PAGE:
Shares of SoftBank's Arm Holdings opened 10 percent above their offer price in their Nasdaq debut on Thursday, giving the chip designer a valuation of nearly US$60 billion in its return to the public markets after seven years.
Its stock opened at US$56.1 per American Depositary Share compared with the initial public offering (IPO) price of US$51 and steadily extended gains to US$60, in a sign of confidence for other companies planning to list.
"This pop can get people more excited about the IPO market for the rest of this year and going into 2024," said Owen Lau, senior analyst at Oppenheimer & Co.
Arm's listing is being closely watched for signs of a revival in the IPO market that also awaits the high-profile listings of marquee startups including grocery delivery firm Instacart and marketing firm Klaviyo.
"The Arm IPO is the most hyped listing we've had in the markets for a while," said Kyle Rodda, senior market analyst at brokerage firm Capital.com. "It will also be a major test of risk appetite and whether these high-growth, speculative companies still attract interest in a new world of higher interest rates."
Arm had secured a valuation of US$54.5 billion on Wednesday after pricing its IPO at the top end of the marketed range. It fetched US$4.87 billion for SoftBank, which still holds a 90.6 percent stake.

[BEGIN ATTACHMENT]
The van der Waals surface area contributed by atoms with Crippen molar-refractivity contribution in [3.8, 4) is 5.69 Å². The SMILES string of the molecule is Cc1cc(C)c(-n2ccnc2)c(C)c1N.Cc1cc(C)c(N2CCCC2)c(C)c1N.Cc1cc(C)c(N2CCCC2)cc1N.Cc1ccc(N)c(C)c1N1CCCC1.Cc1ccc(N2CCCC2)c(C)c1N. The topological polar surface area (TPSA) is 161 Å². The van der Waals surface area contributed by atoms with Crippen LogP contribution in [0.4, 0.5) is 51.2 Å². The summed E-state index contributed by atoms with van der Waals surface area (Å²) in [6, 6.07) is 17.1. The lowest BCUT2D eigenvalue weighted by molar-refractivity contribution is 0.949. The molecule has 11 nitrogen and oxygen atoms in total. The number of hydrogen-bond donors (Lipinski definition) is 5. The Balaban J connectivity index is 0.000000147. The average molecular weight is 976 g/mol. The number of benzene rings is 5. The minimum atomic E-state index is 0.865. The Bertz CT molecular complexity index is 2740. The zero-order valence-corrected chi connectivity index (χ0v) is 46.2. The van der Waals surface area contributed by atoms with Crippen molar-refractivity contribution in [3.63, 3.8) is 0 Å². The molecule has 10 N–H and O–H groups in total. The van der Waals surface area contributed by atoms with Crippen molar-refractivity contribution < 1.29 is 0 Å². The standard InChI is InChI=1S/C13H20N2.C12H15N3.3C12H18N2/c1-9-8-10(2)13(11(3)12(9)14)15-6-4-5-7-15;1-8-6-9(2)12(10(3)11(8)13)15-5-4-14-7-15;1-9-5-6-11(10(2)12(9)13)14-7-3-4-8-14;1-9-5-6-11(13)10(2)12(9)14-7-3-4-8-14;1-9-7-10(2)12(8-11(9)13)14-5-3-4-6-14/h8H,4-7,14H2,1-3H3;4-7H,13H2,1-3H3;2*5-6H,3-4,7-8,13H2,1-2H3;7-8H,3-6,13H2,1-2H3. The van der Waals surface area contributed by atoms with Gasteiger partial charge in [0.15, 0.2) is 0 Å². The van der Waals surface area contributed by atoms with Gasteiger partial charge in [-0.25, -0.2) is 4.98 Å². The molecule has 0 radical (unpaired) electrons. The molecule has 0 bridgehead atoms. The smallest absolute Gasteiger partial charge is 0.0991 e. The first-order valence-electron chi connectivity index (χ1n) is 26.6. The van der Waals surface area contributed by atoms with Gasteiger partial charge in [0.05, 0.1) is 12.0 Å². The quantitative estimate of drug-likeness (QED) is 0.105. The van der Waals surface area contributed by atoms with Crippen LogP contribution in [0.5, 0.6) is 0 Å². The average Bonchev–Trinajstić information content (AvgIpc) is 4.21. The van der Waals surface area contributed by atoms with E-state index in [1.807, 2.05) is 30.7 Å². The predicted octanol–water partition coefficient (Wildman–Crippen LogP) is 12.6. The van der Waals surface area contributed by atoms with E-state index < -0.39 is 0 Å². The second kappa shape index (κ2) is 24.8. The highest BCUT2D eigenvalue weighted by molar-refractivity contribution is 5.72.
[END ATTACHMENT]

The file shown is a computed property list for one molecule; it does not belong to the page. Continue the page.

The company was taken private in 2016 for $32 billion by SoftBank, which has been looking to cash out some of its stake since at least 2020, when it signed a US$40 billion deal with chipmaker Nvidia for Arm.
That plan, however, was abandoned by the Japanese investment giant less than two years later due to regulatory roadblocks.
Since then it has pivoted towards an IPO, though that also came with its own hurdles, including run-ins with the British government that was campaigning for a London listing for the chip designer.
Arm's return as a public company represents a climb-down from the US$64 billion it was valued at last month when SoftBank bought the 25 percent stake it did not directly own from its Vision Fund unit. (Reuters)